However, I definitely do play favorites when it comes to vegan junk food. And my ultimate favorite will-drive-many-miles-to-obtain snack? Doughnuts. Delicious doughnuts. I used to think of them as the final frontier in vegan dessert, and craved them with a sugar-desiring hunger. (See this four-year-old post for proof of my obsession! And during VeganMoFo 2011, I talked about missing them. Ha!)  Nowadays, I am #blessed to have two vegan doughnut producers in somewhat-easy reach, and I indulge whenever possible. And I have changed my mind about the final frontier: It’s angel food cake. Sigh. I miss that stuff.

Three doughnutsSo, doughnuts. My all-time favorite doughnut-slinging establishment is Glory Doughnuts, which I mentioned here. Not only does this all-vegan joint bake up dozens of creative doughnuts (those are maple bourbon, the coconutty Chewbacca, and key lime pie in the photo), but they also serve savory breakfasts that just scream “Sunday brunch!” Think tofu fried egg sandwiches, fried cookie butter-filled French toast, PBR-infused Belgian waffles… ugh. Plus, it’s a woman-owned business, which makes me love it even harder. If this place were closer to me (it’s about 25 minutes away, in historic Frederic, Maryland), I would be sorely tempted to eat there all too frequently.

Donut Alliance treatsNow, a newcomer to the Maryland vegan doughnut scene:  Donut Alliance, previously mentioned here. I’ve only had their offerings once, but I was impressed. Clockwise from top left, that’s strawberry margarita, birthday cake, Samoa, and maple bacon. YUM. I really loved these light, fluffy doughnuts! Unfortunately for me, Donut Alliance doesn’t have a storefront and only sells their goods at Baltimore businesses. Baltimore is about an hour away, so my chances to indulge in these fried treats are few and far between. But I’ll take all the opportunities I can get!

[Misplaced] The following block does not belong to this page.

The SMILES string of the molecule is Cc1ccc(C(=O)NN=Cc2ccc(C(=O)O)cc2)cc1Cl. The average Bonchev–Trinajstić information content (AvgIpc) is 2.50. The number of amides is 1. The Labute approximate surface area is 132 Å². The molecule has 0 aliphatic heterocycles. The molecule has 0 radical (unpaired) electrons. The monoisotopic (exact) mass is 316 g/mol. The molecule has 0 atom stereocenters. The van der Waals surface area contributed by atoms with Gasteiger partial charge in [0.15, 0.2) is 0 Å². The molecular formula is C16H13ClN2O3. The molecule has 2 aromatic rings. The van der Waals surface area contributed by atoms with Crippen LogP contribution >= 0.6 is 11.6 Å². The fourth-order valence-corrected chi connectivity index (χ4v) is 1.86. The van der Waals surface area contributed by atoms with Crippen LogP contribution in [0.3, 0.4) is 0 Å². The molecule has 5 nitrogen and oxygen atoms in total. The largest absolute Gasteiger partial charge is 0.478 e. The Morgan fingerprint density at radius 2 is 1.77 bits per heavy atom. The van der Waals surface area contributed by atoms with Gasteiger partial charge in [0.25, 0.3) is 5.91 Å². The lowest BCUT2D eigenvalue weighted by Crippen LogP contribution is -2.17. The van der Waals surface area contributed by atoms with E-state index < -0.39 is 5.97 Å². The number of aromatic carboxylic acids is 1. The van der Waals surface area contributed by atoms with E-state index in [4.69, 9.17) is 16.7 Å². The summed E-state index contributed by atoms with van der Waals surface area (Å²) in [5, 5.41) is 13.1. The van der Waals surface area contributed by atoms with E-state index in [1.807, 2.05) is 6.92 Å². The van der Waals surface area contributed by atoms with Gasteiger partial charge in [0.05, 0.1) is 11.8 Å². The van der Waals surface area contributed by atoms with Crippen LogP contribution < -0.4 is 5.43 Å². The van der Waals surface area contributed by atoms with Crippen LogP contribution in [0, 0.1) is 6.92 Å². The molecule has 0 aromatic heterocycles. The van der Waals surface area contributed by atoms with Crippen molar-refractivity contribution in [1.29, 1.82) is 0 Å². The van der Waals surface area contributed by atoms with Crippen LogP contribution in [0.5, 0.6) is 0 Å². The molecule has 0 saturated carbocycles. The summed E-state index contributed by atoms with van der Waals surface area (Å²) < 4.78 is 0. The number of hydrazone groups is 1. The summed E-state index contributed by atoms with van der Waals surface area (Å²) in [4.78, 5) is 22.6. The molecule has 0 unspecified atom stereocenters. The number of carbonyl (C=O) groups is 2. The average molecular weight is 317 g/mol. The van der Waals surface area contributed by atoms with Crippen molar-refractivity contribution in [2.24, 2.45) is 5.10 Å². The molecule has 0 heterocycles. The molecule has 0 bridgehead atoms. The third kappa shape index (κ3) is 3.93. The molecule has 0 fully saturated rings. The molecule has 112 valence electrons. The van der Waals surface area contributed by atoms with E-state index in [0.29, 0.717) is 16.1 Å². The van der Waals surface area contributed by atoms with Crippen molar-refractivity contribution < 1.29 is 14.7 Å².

Vegan Treats doughnutFinally, my #1 choice for cake-y doughnuts: the inimitable Vegan Treats. Is there anything this mecca for sweet-toothed vegans can’t do?! VT is about a three-hour drive away, and I’ve only been there once (for my birthday!) BUT, our local Loving Hut (which is about 45 minutes away, in Falls Church), frequently has VT desserts on offer. That’s where I picked up the doughnut pictured above (and discussed, in great detail, here.) I used to brave the massively long Vegan Treats line at D.C. VegFest to get my fix, but now I’d rather just get some pho at Loving Hut and wrap it up with a VT dessert. ;)

Alas for me, I’ve never been to Dunwell or Voodoo or any of the other big-name vegan doughnuteries. One day. In the meantime, I’ll stick to my local faves. I also just became the proud owner of six individual doughnut ring pans and so far have made one baked chocolate doughnut recipe. It was… just OK. I think, at the end of the day, I’d prefer a deep-fried, totally unhealthy, professionally made doughnut. But if you’re open to homemade goodness, here are some recipes that look pretty good to me:

So. What’s your favorite vegan indulgence? And what’s the best purveyor of vegan doughnuts near you?

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Easy Vegan Apple Crisp